“The Needham-Wellesley Thanksgiving Day football game will be played this year by strictly town teams. This is a return to the old custom under which better games were played and more enthusiasm created, than has been the case in the past two or three years.
“It is certainly more satisfactory to the spectators to watch men from their own town play, than to see the game played by a lot of professionals hired for the occasion. The Needham team has commenced getting into shape, and the prospects for a good team are encouraging. Next week the team will be coached by a prominent Harvard player, and under his tutoring we may confidently expect to see a team turned out fully equal to the so-called Needham A.A. [Athletic Association], which contains but two local men.”
The game, played on the 28th, ended in a scoreless tie. The inexperience of the players was evident as “both sides fumbled very freely,” although “a few slugging matches livened up the game.”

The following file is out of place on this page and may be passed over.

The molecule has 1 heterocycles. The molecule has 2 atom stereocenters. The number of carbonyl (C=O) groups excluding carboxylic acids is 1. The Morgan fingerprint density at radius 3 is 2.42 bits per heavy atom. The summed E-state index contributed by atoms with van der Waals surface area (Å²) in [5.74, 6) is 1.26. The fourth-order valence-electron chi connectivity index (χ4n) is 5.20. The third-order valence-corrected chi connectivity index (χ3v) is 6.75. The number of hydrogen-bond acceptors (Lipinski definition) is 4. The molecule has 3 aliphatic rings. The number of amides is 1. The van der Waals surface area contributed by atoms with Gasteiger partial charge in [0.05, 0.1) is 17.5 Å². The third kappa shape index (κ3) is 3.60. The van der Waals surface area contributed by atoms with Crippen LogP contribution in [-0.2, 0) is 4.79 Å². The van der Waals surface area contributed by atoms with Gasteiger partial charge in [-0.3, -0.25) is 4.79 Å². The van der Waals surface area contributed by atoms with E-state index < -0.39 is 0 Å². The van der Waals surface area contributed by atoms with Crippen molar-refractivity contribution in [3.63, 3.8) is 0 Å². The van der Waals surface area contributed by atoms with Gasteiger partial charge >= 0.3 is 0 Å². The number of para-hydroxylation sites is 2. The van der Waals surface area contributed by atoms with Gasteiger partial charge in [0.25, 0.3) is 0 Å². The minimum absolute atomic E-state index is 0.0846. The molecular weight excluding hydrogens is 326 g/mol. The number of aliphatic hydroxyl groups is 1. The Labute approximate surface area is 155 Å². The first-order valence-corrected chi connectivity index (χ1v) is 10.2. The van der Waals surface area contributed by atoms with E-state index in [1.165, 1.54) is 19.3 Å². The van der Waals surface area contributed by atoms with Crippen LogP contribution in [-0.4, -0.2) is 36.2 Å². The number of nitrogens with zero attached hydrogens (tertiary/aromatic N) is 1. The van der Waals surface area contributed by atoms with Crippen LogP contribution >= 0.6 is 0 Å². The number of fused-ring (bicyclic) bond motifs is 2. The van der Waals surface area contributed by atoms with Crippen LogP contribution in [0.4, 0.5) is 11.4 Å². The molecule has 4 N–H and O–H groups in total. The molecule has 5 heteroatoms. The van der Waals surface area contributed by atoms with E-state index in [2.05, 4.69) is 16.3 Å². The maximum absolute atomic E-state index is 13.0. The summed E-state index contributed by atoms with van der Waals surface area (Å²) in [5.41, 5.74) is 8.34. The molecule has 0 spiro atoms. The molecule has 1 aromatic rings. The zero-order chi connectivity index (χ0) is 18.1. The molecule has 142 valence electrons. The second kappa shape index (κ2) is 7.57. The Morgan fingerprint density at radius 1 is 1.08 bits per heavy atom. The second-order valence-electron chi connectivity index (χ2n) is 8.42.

So much for schoolboy sports lore. We know that the earliest Needham-Wellesley games were actually played by schoolboys, playing an extension of their old East District – West District contests. For a couple of years at the end of the century, however, it seems that rivalry overtook sportsmanship, and the ball was entrusted to the surer hands of ringers.
Or maybe there was just a shortage of schoolboys. The Superintendent’s Report in the Needham Town Report for 1902 reveals that there were only 33 boys enrolled in the high school, for all four grades. Not a big pool from which to field a team, one would think. A look through the pages of the Advocate, the Needham High School class yearbook, for 1902 yields no mention of school sports (though they did list the heights and weights of all 12 graduating seniors – including the girls!)
Class sizes, however, began to rise rapidly, and the Advocate for 1905 sported (hah!) a new section – “Athletics”: